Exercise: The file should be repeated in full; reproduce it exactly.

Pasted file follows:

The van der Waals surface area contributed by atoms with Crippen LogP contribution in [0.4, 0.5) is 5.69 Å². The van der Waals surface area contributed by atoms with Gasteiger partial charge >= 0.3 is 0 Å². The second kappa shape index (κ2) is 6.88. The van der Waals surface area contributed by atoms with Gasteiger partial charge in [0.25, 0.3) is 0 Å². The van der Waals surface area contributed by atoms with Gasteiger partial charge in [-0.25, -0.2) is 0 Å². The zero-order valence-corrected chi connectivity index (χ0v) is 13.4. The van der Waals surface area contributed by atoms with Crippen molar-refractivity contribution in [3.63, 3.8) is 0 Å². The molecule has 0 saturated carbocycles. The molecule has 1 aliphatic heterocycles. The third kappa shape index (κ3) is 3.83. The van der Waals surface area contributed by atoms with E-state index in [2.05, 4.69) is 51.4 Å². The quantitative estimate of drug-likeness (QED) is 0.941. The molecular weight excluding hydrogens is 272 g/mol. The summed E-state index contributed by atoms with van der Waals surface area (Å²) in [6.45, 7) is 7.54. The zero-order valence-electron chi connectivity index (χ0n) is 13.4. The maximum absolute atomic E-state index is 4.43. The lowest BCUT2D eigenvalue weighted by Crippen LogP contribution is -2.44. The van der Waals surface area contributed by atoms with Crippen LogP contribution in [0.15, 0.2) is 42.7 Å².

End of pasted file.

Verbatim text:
The van der Waals surface area contributed by atoms with Crippen LogP contribution in [0.4, 0.5) is 5.69 Å². The van der Waals surface area contributed by atoms with Gasteiger partial charge >= 0.3 is 0 Å². The second kappa shape index (κ2) is 6.88. The van der Waals surface area contributed by atoms with Gasteiger partial charge in [0.25, 0.3) is 0 Å². The van der Waals surface area contributed by atoms with Gasteiger partial charge in [-0.25, -0.2) is 0 Å². The zero-order valence-corrected chi connectivity index (χ0v) is 13.4. The van der Waals surface area contributed by atoms with Crippen molar-refractivity contribution in [3.63, 3.8) is 0 Å². The molecule has 0 saturated carbocycles. The molecule has 1 aliphatic heterocycles. The third kappa shape index (κ3) is 3.83. The van der Waals surface area contributed by atoms with E-state index in [2.05, 4.69) is 51.4 Å². The quantitative estimate of drug-likeness (QED) is 0.941. The molecular weight excluding hydrogens is 272 g/mol. The summed E-state index contributed by atoms with van der Waals surface area (Å²) in [6.45, 7) is 7.54. The zero-order valence-electron chi connectivity index (χ0n) is 13.4. The maximum absolute atomic E-state index is 4.43. The lowest BCUT2D eigenvalue weighted by Crippen LogP contribution is -2.44. The van der Waals surface area contributed by atoms with Crippen LogP contribution in [0.15, 0.2) is 42.7 Å².